First, download the free PDF of these constellation flash cards. Then, print them and cut them out. Finally, have your students test their knowledge of the various constellations found in the sky. If they have access to a telescope at home, they can use them to identify what they are looking at.

Learn more: 123 Homeschool 4 Me

6. Simplify the solar system

A yellow button stands in as the sun. Different colored dots are shown coming from black lines that are meant to be the planets (solar system projects)

We love solar system projects that demonstrate how close each planet is to the sun. A yellow button makes for the perfect sun while paper dots work great as the planets.

Learn more: Fun Family Crafts

7. Use plastic lids as planets

Different size plastic caps and lids are painted and used to demonstrate the planets on a black background.

We especially love that this project puts the concept of upcycling to good use. Have your students save all their various bottle caps and lids before you plan to do this project. Finally, paint them as necessary and lay them out on some black paper to represent the various planets in the solar system.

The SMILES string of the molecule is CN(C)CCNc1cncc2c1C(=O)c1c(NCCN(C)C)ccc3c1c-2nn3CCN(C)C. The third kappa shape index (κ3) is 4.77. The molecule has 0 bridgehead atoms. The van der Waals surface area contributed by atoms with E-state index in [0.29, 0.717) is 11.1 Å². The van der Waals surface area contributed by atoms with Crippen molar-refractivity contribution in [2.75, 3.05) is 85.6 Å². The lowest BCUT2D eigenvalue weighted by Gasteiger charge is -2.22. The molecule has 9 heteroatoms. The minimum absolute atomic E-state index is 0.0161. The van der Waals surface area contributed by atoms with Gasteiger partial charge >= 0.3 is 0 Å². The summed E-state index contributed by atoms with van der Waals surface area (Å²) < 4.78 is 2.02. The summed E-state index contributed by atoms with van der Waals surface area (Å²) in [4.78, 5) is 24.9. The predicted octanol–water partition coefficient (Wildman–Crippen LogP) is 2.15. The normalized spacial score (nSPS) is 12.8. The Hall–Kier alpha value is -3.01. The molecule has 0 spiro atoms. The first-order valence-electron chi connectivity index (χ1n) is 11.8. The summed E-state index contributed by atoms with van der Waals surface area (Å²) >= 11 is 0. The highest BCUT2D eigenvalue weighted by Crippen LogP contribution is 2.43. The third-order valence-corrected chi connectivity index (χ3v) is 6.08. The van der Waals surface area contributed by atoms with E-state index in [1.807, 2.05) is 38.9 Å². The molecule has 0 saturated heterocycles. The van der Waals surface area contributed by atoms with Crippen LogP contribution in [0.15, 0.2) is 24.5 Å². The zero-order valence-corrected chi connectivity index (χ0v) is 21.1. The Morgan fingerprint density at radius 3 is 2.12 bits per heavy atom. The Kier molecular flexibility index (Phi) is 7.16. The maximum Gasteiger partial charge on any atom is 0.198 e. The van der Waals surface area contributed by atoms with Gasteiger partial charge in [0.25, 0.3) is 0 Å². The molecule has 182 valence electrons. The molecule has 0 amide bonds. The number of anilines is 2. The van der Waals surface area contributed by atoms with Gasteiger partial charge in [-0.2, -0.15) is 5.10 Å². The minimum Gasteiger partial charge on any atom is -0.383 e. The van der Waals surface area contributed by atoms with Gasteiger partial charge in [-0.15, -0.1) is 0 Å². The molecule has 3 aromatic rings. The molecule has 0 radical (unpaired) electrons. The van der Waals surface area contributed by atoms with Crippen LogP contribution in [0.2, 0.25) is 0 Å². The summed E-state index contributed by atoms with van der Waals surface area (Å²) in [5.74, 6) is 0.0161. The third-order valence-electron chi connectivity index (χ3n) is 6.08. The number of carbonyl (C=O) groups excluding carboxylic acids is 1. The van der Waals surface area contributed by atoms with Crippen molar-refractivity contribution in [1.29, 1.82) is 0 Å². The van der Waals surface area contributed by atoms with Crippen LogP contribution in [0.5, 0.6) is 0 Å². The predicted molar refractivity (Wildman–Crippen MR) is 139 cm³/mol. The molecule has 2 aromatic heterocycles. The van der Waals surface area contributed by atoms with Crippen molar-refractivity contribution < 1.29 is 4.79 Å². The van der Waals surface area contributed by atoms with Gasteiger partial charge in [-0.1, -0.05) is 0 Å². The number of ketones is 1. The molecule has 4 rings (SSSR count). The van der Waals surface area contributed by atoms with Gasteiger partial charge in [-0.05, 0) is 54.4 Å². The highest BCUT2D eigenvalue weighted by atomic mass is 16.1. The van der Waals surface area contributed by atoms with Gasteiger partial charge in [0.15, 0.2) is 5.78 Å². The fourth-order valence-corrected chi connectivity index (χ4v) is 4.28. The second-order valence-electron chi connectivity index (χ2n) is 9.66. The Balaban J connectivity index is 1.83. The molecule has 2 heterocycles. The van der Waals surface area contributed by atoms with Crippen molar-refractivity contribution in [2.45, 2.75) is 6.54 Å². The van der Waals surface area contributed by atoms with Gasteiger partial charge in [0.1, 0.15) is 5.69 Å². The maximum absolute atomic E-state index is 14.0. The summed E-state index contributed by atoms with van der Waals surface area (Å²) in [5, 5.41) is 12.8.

Learn more: Still Playing School

8. Build a solar system out of LEGO

planets are built out of Legos. A little girl is shown setting them up in a line. (solar system projects)

Kids love LEGO and they love anything space related, so this project is a win-win in our book. Ask friends and family to donate LEGO bricks that their kids have outgrown so you have plenty of blocks for your students to work with.

Learn more: Kitchen Counter Chronicle

9. Wear a solar system

A child's hands are shown holding a necklace that has beads in the place of planets (solar system projects)

Have students paint different size wooden beads to look like the various planets. Once the paint is dry, seal them with a clear coat. Finally, have students string them onto a chain or string.

Learn more: Rock It Mama

10. Use balloons and rice to build planets

A little boy and a little girl stand behind models of all of the planets (solar system projects)

Watch these adorable twins explain how to build models of the planets using rice and balloons. Once the models are complete, display them on plastic cups that are labeled with each planet’s name.

Learn more: Daily Motion

11. Create mixed-media-art solar systems

A blue embroidery hoop has different round cotton pads on it that are painted to look like planets.